The Chemistry of a Thunderstorm
Date Posted: May 16, 2012
May 15 marks the beginning of a large-scale, comprehensive field project to measure how thunderstorms transport, produce and process chemicals that form ozone, a greenhouse gas that affects Earth's climate, air quality and weather patterns.
During the 45-day Deep Convective Clouds and Chemistry (DC3) project, more than 100 researchers from NOAA and 29 other organizations, including lightning experts and atmospheric chemists, will use research radars, weather balloons and specially-equipped aircraft to measure changes in the atmospheric chemistry before, during and after thunderstorms.
Thunderstorms act like elevators; their updrafts loft pollution and moisture-rich air to the upper atmosphere where they mix or chemically react in sunlight to produce ozone.
"Usually, these kinds of chemical reactions just simmer along slowly in the upper troposphere," said Tom Ryerson, research chemist with the NOAA Earth System Research Laboratory. "These storms have the potential to crank up reaction rates to more of a boil."
Lightning has a role too. Researchers believe lightning is the largest natural source of a variety of nitrogen-based chemical compounds known as NOx that contribute to ozone concentrations.
This study should provide measurements of these two kinds of ozone formation, providing important insights into the origins of ozone in the upper part of the atmosphere.
The DC3 project will collect data in the diverse weather environments of northern Alabama, northeastern Colorado and central Oklahoma where research facilities already have similar weather instruments. The three research aircraft will be centrally located in Kansas to deploy quickly to a targeted storm.
The NOAA National Severe Storms Laboratory and The University of Oklahoma will provide the ground-based facilities for DC3. NSSL will operate a mobile Doppler radar, four instrumented minivans, and launch balloon borne instruments into storms to measure electric fields, the type and number of precipitation particles, winds, temperature, humidity and pressure.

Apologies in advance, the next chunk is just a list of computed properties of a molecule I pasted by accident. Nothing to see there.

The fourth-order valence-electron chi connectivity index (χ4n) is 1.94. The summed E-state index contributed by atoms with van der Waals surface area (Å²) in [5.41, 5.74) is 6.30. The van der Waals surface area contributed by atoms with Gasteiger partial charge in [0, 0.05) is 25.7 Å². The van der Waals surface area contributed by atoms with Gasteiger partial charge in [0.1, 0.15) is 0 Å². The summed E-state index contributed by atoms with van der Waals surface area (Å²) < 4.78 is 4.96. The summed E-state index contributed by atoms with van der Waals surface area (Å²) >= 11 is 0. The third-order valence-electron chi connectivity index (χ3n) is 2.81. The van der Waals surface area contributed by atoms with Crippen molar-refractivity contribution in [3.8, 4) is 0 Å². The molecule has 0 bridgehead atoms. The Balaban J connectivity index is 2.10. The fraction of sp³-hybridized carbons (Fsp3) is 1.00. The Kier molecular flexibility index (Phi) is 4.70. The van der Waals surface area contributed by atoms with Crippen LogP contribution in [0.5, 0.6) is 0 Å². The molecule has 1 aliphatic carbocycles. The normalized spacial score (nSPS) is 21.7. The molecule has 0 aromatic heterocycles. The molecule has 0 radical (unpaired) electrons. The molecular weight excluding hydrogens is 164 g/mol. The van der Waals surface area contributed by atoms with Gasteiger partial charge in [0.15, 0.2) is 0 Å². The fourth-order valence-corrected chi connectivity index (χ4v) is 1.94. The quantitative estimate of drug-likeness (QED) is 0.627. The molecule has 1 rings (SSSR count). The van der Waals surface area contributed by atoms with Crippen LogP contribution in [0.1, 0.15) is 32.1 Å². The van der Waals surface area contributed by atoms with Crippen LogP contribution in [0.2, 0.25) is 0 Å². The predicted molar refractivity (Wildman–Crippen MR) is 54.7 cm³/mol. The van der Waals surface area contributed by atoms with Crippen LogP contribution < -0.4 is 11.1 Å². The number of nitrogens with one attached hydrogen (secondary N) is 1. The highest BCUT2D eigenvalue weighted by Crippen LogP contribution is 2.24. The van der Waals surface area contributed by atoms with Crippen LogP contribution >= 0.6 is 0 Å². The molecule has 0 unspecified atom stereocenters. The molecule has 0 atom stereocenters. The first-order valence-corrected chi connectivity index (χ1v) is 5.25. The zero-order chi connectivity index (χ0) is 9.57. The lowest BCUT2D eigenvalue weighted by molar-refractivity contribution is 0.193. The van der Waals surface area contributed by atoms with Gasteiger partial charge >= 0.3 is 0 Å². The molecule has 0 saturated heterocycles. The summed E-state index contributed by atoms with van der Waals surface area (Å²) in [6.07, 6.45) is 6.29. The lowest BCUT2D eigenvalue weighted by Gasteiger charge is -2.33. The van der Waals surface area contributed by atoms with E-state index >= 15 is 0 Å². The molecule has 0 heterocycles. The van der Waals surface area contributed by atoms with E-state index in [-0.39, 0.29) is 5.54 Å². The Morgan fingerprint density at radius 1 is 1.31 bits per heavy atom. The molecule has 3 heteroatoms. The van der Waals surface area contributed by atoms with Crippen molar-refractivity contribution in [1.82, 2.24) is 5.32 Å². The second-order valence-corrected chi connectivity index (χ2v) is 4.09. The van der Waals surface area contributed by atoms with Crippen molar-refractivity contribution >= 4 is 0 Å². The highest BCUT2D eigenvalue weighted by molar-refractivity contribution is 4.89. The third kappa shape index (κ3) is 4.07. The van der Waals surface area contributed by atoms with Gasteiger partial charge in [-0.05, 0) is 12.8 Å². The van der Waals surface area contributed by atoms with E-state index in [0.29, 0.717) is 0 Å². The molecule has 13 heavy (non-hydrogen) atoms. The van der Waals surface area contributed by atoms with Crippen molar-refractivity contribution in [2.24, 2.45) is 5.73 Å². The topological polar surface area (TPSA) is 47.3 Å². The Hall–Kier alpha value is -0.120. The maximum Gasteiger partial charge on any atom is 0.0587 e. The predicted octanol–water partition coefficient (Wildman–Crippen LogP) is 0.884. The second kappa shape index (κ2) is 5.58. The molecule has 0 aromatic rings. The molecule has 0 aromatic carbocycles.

"This information will improve our understanding of how storms produce lightning," said Don MacGorman, NSSL scientist. "It will help us learn how to use lightning mapping data to improve storm forecasts and warnings."
Lightning mapping arrays operated by OU, NSSL, Texas Tech University and NASA will provide the location, size, and frequency of lightning in storms to go with aircraft measurements of atmospheric chemicals so that they can determine how much NOx lightning produces.
When a thunderstorm breaks up, the observations won't end. Owen Cooper and Jerome Brioude, both with the NOAA Earth System Research Laboratory and the NOAA Cooperative Institute for Research for Environmental Sciences at the University of Colorado, will use weather forecasting models to understand where the air lofted into the troposphere by a thunderstorm travels. A day later, one of the research airplanes will target that region, so scientists can look at how the air mass composition changed: how much ozone formed during the last 24 hours, for example, and whether chemical reactions created particulate matter, too.
The DC3 project runs from May 15-June 30, and is funded by the National Science Foundation, NOAA and NASA. The scientists leading the project are from the National Center for Atmospheric Research, Pennsylvania State University, Colorado State University, and NOAA.
For more information, visit https://www2.acd.ucar.edu/dc3.